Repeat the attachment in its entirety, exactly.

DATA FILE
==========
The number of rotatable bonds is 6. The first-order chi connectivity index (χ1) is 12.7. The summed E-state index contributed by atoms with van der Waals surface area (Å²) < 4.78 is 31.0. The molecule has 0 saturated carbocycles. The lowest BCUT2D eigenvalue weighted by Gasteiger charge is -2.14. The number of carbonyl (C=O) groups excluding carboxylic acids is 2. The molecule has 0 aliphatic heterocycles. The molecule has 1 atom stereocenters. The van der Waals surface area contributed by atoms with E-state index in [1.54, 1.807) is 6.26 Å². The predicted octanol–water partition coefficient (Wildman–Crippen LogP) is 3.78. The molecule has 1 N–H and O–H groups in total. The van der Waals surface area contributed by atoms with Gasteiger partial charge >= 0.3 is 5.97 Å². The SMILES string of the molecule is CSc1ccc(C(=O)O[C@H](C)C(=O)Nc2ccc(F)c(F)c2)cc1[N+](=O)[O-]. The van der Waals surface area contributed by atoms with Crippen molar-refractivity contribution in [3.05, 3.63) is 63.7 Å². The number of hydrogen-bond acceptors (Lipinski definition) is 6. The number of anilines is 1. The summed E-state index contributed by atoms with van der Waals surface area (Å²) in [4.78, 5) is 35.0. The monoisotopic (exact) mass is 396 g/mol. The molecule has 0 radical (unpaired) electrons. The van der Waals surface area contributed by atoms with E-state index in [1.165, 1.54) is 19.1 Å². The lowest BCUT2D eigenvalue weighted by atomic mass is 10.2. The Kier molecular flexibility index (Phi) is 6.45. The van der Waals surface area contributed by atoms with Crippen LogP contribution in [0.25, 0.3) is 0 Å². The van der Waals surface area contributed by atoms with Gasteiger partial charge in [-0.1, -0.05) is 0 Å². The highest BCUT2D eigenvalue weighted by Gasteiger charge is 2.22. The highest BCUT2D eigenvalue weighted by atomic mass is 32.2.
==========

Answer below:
The number of rotatable bonds is 6. The first-order chi connectivity index (χ1) is 12.7. The summed E-state index contributed by atoms with van der Waals surface area (Å²) < 4.78 is 31.0. The molecule has 0 saturated carbocycles. The lowest BCUT2D eigenvalue weighted by Gasteiger charge is -2.14. The number of carbonyl (C=O) groups excluding carboxylic acids is 2. The molecule has 0 aliphatic heterocycles. The molecule has 1 atom stereocenters. The van der Waals surface area contributed by atoms with E-state index in [1.54, 1.807) is 6.26 Å². The predicted octanol–water partition coefficient (Wildman–Crippen LogP) is 3.78. The molecule has 1 N–H and O–H groups in total. The van der Waals surface area contributed by atoms with Gasteiger partial charge >= 0.3 is 5.97 Å². The SMILES string of the molecule is CSc1ccc(C(=O)O[C@H](C)C(=O)Nc2ccc(F)c(F)c2)cc1[N+](=O)[O-]. The van der Waals surface area contributed by atoms with Crippen molar-refractivity contribution in [3.05, 3.63) is 63.7 Å². The number of hydrogen-bond acceptors (Lipinski definition) is 6. The number of anilines is 1. The summed E-state index contributed by atoms with van der Waals surface area (Å²) in [4.78, 5) is 35.0. The monoisotopic (exact) mass is 396 g/mol. The molecule has 0 radical (unpaired) electrons. The van der Waals surface area contributed by atoms with E-state index in [1.165, 1.54) is 19.1 Å². The lowest BCUT2D eigenvalue weighted by atomic mass is 10.2. The Kier molecular flexibility index (Phi) is 6.45. The van der Waals surface area contributed by atoms with Crippen LogP contribution in [0.25, 0.3) is 0 Å². The van der Waals surface area contributed by atoms with Gasteiger partial charge in [-0.1, -0.05) is 0 Å². The highest BCUT2D eigenvalue weighted by Gasteiger charge is 2.22. The highest BCUT2D eigenvalue weighted by atomic mass is 32.2.